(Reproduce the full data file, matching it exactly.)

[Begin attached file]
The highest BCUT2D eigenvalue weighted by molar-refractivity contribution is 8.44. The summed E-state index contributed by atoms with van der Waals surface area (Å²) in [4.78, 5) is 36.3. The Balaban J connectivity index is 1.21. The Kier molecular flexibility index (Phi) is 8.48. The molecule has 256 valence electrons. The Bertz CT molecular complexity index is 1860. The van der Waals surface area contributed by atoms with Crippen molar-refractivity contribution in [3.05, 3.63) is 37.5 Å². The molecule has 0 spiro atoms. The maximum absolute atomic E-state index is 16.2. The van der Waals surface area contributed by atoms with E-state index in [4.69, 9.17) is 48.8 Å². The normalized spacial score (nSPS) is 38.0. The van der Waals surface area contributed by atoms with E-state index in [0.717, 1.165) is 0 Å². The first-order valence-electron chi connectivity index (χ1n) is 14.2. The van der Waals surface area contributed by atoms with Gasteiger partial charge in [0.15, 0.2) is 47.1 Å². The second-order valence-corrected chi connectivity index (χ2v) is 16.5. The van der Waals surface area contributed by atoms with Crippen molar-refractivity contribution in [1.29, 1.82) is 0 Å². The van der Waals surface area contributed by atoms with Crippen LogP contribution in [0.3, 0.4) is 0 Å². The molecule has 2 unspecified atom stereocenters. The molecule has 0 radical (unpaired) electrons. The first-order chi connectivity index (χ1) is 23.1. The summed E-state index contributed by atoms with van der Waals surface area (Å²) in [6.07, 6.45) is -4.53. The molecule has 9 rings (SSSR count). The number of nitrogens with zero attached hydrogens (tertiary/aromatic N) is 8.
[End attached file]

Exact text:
The highest BCUT2D eigenvalue weighted by molar-refractivity contribution is 8.44. The summed E-state index contributed by atoms with van der Waals surface area (Å²) in [4.78, 5) is 36.3. The Balaban J connectivity index is 1.21. The Kier molecular flexibility index (Phi) is 8.48. The molecule has 256 valence electrons. The Bertz CT molecular complexity index is 1860. The van der Waals surface area contributed by atoms with Crippen molar-refractivity contribution in [3.05, 3.63) is 37.5 Å². The molecule has 0 spiro atoms. The maximum absolute atomic E-state index is 16.2. The van der Waals surface area contributed by atoms with E-state index in [4.69, 9.17) is 48.8 Å². The normalized spacial score (nSPS) is 38.0. The van der Waals surface area contributed by atoms with E-state index in [0.717, 1.165) is 0 Å². The first-order valence-electron chi connectivity index (χ1n) is 14.2. The van der Waals surface area contributed by atoms with Gasteiger partial charge in [0.15, 0.2) is 47.1 Å². The second-order valence-corrected chi connectivity index (χ2v) is 16.5. The van der Waals surface area contributed by atoms with Crippen molar-refractivity contribution in [1.29, 1.82) is 0 Å². The van der Waals surface area contributed by atoms with Crippen LogP contribution in [0.3, 0.4) is 0 Å². The molecule has 2 unspecified atom stereocenters. The molecule has 0 radical (unpaired) electrons. The first-order chi connectivity index (χ1) is 23.1. The summed E-state index contributed by atoms with van der Waals surface area (Å²) in [6.07, 6.45) is -4.53. The molecule has 9 rings (SSSR count). The number of nitrogens with zero attached hydrogens (tertiary/aromatic N) is 8.